Title

South America and the Red Planet: Analysis of NASA's Climate Databases to Hypothesize Limits to Global Change on Mars

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Presentation

Abstract

Study of the morphology and mineralogy of Mars reveals features that seem to indicate presence of significant liquid water on the surface in the past, including putative dry lakes, valleys, channels, deltas and alluvial fans [1]. This has resulted in theories of a period of global Martian climate change between 3.7 and 3.2 billion years ago, from a wetter, and possibly warmer, environment to the arid one seen today. However, isotope studies and modeling have failed to provide definitive constraints on the early climate of Mars [2]. The study of analog sites on Earth may provide a different avenue to understanding possible changes on Mars during this period. Previous work on this project has sought to link four sites in the Andes of South America to stages of the proposed climate change through comparison of satellite images to features found on Mars. The northern sites on the Chilean and Bolivian Altiplano, with their drying lakes and alluvial fans, resemble a Mars towards the close of the theorized climate change. On the other hand, the southern sites in the High Andes more closely represent the hypothesized early Martian climate, with active deltas and glaciers. Remote sensing climate data from NASA’s Giovanni databases can now be used to study how large a change in atmospheric pressure, temperature, humidity and precipitation might have occurred between the stages of climate change represented by these sites. For example, while there is no significant change in temperature between the northern and the southern sites, the southern sites receive more than 50% more precipitation. Additionally, we can study how quickly these variables are currently changing to place a rate of change on each of the stages.

[1] Kleinhans M. (2010) Earth Surf. Process. Landforms, 35, 102–117.

[2] Cassata W. S. et al. (2001) Icarus, 221, 461.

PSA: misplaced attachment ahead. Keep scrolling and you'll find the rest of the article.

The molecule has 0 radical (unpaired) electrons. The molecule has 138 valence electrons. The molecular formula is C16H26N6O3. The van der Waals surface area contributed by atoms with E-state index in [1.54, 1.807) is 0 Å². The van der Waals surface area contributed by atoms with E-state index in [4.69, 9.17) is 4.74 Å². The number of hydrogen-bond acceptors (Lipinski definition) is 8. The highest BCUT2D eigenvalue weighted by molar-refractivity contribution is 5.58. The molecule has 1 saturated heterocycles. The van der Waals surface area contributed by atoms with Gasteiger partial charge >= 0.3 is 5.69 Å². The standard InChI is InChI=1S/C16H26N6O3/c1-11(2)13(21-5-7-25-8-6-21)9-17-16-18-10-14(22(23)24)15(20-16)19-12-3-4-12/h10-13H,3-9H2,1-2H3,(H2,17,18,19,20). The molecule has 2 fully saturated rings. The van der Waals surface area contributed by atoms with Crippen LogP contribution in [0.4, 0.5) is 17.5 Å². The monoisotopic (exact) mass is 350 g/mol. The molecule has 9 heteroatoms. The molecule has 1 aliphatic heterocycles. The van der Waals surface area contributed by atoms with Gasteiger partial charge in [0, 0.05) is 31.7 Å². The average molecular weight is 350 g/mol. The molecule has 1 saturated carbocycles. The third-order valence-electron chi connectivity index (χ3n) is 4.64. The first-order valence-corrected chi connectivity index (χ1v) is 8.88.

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South America and the Red Planet: Analysis of NASA's Climate Databases to Hypothesize Limits to Global Change on Mars

UC 331

Study of the morphology and mineralogy of Mars reveals features that seem to indicate presence of significant liquid water on the surface in the past, including putative dry lakes, valleys, channels, deltas and alluvial fans [1]. This has resulted in theories of a period of global Martian climate change between 3.7 and 3.2 billion years ago, from a wetter, and possibly warmer, environment to the arid one seen today. However, isotope studies and modeling have failed to provide definitive constraints on the early climate of Mars [2]. The study of analog sites on Earth may provide a different avenue to understanding possible changes on Mars during this period. Previous work on this project has sought to link four sites in the Andes of South America to stages of the proposed climate change through comparison of satellite images to features found on Mars. The northern sites on the Chilean and Bolivian Altiplano, with their drying lakes and alluvial fans, resemble a Mars towards the close of the theorized climate change. On the other hand, the southern sites in the High Andes more closely represent the hypothesized early Martian climate, with active deltas and glaciers. Remote sensing climate data from NASA’s Giovanni databases can now be used to study how large a change in atmospheric pressure, temperature, humidity and precipitation might have occurred between the stages of climate change represented by these sites. For example, while there is no significant change in temperature between the northern and the southern sites, the southern sites receive more than 50% more precipitation. Additionally, we can study how quickly these variables are currently changing to place a rate of change on each of the stages.

[1] Kleinhans M. (2010) Earth Surf. Process. Landforms, 35, 102–117.

[2] Cassata W. S. et al. (2001) Icarus, 221, 461.